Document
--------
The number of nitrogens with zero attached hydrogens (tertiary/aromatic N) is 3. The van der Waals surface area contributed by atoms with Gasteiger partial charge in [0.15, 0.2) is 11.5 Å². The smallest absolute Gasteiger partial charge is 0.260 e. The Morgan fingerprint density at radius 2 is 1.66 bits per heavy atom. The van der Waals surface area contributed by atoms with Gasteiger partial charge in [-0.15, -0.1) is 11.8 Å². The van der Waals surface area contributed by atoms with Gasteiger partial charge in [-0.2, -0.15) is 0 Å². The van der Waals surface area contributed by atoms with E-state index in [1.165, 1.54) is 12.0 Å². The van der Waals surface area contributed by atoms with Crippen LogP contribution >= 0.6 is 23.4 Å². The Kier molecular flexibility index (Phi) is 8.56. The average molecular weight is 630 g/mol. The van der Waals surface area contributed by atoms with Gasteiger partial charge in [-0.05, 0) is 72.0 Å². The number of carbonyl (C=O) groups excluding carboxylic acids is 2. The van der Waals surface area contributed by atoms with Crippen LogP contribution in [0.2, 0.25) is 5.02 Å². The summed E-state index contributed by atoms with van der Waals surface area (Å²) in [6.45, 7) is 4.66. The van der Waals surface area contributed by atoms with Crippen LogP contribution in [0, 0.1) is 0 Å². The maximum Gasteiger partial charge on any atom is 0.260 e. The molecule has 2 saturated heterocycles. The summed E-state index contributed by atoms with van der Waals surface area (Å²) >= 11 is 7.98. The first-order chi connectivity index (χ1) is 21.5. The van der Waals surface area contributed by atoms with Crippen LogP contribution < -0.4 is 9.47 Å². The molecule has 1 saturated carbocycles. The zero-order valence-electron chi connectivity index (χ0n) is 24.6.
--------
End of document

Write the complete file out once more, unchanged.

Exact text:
The number of nitrogens with zero attached hydrogens (tertiary/aromatic N) is 3. The van der Waals surface area contributed by atoms with Gasteiger partial charge in [0.15, 0.2) is 11.5 Å². The smallest absolute Gasteiger partial charge is 0.260 e. The Morgan fingerprint density at radius 2 is 1.66 bits per heavy atom. The van der Waals surface area contributed by atoms with Gasteiger partial charge in [-0.15, -0.1) is 11.8 Å². The van der Waals surface area contributed by atoms with Gasteiger partial charge in [-0.2, -0.15) is 0 Å². The van der Waals surface area contributed by atoms with E-state index in [1.165, 1.54) is 12.0 Å². The van der Waals surface area contributed by atoms with Crippen LogP contribution >= 0.6 is 23.4 Å². The Kier molecular flexibility index (Phi) is 8.56. The average molecular weight is 630 g/mol. The van der Waals surface area contributed by atoms with Gasteiger partial charge in [-0.05, 0) is 72.0 Å². The number of carbonyl (C=O) groups excluding carboxylic acids is 2. The van der Waals surface area contributed by atoms with Crippen LogP contribution in [0.2, 0.25) is 5.02 Å². The summed E-state index contributed by atoms with van der Waals surface area (Å²) in [6.45, 7) is 4.66. The van der Waals surface area contributed by atoms with Crippen LogP contribution in [0, 0.1) is 0 Å². The maximum Gasteiger partial charge on any atom is 0.260 e. The molecule has 2 saturated heterocycles. The summed E-state index contributed by atoms with van der Waals surface area (Å²) >= 11 is 7.98. The first-order chi connectivity index (χ1) is 21.5. The van der Waals surface area contributed by atoms with Crippen LogP contribution < -0.4 is 9.47 Å². The molecule has 1 saturated carbocycles. The zero-order valence-electron chi connectivity index (χ0n) is 24.6.